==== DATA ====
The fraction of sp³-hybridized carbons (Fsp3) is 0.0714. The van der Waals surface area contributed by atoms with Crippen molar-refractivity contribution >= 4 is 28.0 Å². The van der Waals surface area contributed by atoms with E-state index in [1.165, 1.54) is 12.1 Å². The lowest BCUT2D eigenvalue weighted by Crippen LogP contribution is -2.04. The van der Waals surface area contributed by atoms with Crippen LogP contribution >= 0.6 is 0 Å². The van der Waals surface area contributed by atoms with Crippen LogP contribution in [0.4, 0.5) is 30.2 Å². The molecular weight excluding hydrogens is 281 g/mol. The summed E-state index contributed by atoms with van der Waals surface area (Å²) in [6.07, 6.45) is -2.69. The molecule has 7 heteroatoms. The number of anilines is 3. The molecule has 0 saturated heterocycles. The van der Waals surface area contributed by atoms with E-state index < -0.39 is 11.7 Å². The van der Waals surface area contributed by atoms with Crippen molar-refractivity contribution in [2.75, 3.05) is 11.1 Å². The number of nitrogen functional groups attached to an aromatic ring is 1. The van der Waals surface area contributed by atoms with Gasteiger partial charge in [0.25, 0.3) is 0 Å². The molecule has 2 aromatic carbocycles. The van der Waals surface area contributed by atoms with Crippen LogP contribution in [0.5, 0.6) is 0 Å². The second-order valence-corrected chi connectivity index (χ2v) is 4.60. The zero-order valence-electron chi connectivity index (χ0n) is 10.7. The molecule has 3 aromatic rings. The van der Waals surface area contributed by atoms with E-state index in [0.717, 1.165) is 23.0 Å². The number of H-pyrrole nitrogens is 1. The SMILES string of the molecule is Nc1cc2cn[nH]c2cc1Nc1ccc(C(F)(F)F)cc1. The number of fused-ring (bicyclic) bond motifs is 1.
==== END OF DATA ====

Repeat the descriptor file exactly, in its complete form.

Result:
The fraction of sp³-hybridized carbons (Fsp3) is 0.0714. The van der Waals surface area contributed by atoms with Crippen molar-refractivity contribution >= 4 is 28.0 Å². The van der Waals surface area contributed by atoms with E-state index in [1.165, 1.54) is 12.1 Å². The lowest BCUT2D eigenvalue weighted by Crippen LogP contribution is -2.04. The van der Waals surface area contributed by atoms with Crippen LogP contribution >= 0.6 is 0 Å². The van der Waals surface area contributed by atoms with Crippen LogP contribution in [0.4, 0.5) is 30.2 Å². The molecular weight excluding hydrogens is 281 g/mol. The summed E-state index contributed by atoms with van der Waals surface area (Å²) in [6.07, 6.45) is -2.69. The molecule has 7 heteroatoms. The number of anilines is 3. The molecule has 0 saturated heterocycles. The van der Waals surface area contributed by atoms with E-state index < -0.39 is 11.7 Å². The van der Waals surface area contributed by atoms with Crippen molar-refractivity contribution in [2.75, 3.05) is 11.1 Å². The number of nitrogen functional groups attached to an aromatic ring is 1. The van der Waals surface area contributed by atoms with Gasteiger partial charge in [0.25, 0.3) is 0 Å². The molecule has 2 aromatic carbocycles. The van der Waals surface area contributed by atoms with Crippen LogP contribution in [0.5, 0.6) is 0 Å². The second-order valence-corrected chi connectivity index (χ2v) is 4.60. The zero-order valence-electron chi connectivity index (χ0n) is 10.7. The molecule has 3 aromatic rings. The van der Waals surface area contributed by atoms with E-state index in [0.717, 1.165) is 23.0 Å². The number of H-pyrrole nitrogens is 1. The SMILES string of the molecule is Nc1cc2cn[nH]c2cc1Nc1ccc(C(F)(F)F)cc1. The number of fused-ring (bicyclic) bond motifs is 1.